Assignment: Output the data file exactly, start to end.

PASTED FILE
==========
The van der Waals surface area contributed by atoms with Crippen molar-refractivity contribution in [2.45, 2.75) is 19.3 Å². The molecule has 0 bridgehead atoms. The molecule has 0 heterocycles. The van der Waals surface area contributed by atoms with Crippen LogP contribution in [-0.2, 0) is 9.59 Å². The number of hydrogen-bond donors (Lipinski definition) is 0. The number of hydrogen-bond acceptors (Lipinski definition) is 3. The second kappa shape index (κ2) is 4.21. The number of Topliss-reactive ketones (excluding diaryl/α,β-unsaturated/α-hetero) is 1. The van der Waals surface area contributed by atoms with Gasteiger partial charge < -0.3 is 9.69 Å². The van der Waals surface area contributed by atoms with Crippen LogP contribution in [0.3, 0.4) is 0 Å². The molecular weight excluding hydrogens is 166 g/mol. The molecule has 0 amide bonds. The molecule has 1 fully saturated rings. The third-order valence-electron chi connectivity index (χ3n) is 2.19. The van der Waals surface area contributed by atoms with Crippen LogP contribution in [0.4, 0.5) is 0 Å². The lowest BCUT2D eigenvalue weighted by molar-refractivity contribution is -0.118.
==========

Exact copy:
The van der Waals surface area contributed by atoms with Crippen molar-refractivity contribution in [2.45, 2.75) is 19.3 Å². The molecule has 0 bridgehead atoms. The molecule has 0 heterocycles. The van der Waals surface area contributed by atoms with Crippen LogP contribution in [-0.2, 0) is 9.59 Å². The number of hydrogen-bond donors (Lipinski definition) is 0. The number of hydrogen-bond acceptors (Lipinski definition) is 3. The second kappa shape index (κ2) is 4.21. The number of Topliss-reactive ketones (excluding diaryl/α,β-unsaturated/α-hetero) is 1. The van der Waals surface area contributed by atoms with Gasteiger partial charge < -0.3 is 9.69 Å². The van der Waals surface area contributed by atoms with Crippen LogP contribution in [0.3, 0.4) is 0 Å². The molecular weight excluding hydrogens is 166 g/mol. The molecule has 0 amide bonds. The molecule has 1 fully saturated rings. The third-order valence-electron chi connectivity index (χ3n) is 2.19. The van der Waals surface area contributed by atoms with Crippen LogP contribution in [0.4, 0.5) is 0 Å². The lowest BCUT2D eigenvalue weighted by molar-refractivity contribution is -0.118.